It was argued that there is no reason to not permit a manager who is not shamefaced of malfeasance, or of doing opposite to the interest of the corporate debtor, from taking part in the resolution process. Additionally, it was stated that there were no grounds as to why during liquidation, any person, including persons unsuitable to be resolution aspirants, shouldn’t be allowed to buy any property by the liquidator by way of a public transaction. 

The Supreme Court, while restating the absence of a vested right of the promoter of a corporate debtor to bid for the property of the corporate debtor, clarified that misbehaviour was not the sole ground for disqualification under Section 29A of the Code, as this section specifies other grounds based on which a person could be ineligible to present a resolution plan. Thus, there was not a single query of treating unequals as equals. The Supreme Court also held that the principles of Section 29A further pervade the process of liquidation, and there is no anomaly with the same. Accordingly, the constitutionality of Section 29A of the Law was upheld on this count. 

Arbitrary period of  one time as per Section 29A (c)

This particular section disqualifies a person in the operation of a corporate debtor which has remained categorized as a Non-Performing Asset as per guidelines stated by RBI for a period of one time. The period of one time specified in Section 29A (c) of the Law was confronted as arbitrary. The Supreme Court looked at the relevant RBI rules and decided that this policy could not be faulted under Clause 4 of the RBI Master Circular on Prudential Morals on Income Recognition, Asset Bracketing, and Provisioning relating to Advances (“Master Circular”). The Master Circulars vittles were held to have emerged for a period of one time, as a non-performing asset was designated as an unacceptable asset during this period. The clause was found to be neither arbitrary nor illegal because the ineligibility only applies once the one-time term has expired and the non-performing asset has been categorized as a dubious asset.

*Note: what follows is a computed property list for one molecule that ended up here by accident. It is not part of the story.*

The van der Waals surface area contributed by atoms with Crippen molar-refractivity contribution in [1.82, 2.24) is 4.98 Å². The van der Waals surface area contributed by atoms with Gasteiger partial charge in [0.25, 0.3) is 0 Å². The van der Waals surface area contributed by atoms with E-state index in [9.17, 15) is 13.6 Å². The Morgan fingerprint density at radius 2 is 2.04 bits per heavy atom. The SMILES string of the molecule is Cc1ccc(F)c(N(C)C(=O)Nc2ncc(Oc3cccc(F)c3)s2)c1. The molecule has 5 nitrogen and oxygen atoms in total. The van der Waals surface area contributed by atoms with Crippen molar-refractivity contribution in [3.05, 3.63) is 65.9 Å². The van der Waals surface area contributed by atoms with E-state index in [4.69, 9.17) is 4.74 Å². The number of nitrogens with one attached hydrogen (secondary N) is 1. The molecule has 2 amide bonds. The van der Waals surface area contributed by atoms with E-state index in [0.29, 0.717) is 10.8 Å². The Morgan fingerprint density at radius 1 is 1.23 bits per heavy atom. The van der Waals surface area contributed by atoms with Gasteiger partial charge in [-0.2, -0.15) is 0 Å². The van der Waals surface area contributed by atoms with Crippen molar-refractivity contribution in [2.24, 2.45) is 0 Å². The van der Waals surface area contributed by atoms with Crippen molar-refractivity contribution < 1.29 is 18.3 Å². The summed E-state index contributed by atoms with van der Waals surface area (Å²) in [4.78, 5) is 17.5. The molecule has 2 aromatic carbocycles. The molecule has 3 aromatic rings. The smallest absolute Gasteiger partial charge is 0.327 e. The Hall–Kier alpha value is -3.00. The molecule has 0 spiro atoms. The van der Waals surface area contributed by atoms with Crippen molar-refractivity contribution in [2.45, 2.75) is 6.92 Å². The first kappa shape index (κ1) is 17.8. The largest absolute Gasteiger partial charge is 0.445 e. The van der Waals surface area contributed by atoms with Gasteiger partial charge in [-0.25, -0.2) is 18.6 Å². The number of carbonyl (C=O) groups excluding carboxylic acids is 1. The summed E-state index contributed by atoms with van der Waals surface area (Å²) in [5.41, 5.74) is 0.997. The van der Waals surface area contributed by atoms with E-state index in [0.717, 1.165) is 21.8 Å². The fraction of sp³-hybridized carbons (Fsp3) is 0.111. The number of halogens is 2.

All orders of people indicated in Section 5 (24A) of the Code demonstrate that comparable persons must be associated with the resolution aspirant within the sense of Section 29A (j) of the Law, according to the Supreme Court. All order individuals in Section 29A (j) deal with people, both natural and artificial, who are involved in the resolution aspirant’s business. The Supreme Court concluded in this case that the meaning of “associated party” in Section 5(24A) must be construed with noscitur a sociis with the categories of individuals listed in Explanation I and must only include those who are involved with the resolution applicant’s economic activity. The Court further concluded that in the absence of evidence indicating such a person is associated with the resolution applicant’s business or activity, such a person cannot be disqualified under Section 29A. (j).

Micro, Small, and Medium Enterprises (“MSME”) Impunity from the Section 29A viewpoint

The exemption of MSMEs from the application of Sections 29A (c) and 29A (h) of the Law was questioned on constitutional grounds. MSMEs should be exempted from the dimensions of Section 29A (c) and 29A (h), according to the Insolvency Law Committee’s report, because the business of an MSMEs often receives attention solely from its promoters and not from other stakeholders. MSMEs have been exempted from the application of Sections 29A (c) and 29A (h) of the Law to ensure that there are enough openings to resuscitate the businesses. While affirming the legitimacy of the impunity, the Supreme Court also noted that the council is aware of major irregularities. Also, section 29A(c) was amended to include the phrase ‘at the time of submission’, Thus the disqualification under Section 29Awill only be examined at the time of submission of resolution application.


The Supreme Court’s ruling has helped to clarify some of the difficult issues surrounding the interpretation of Section 29 A of the Code. Section 29A identified additional reasons on which a person may be disqualified to submit a resolution plan. As a result, there was no issue of treating unequal as equals, making it constitutional. The court has examined the implications of Section 29A from time to time and made every effort to overcome technicalities so that the corporate debtor receives the greatest possible rehabilitation choice.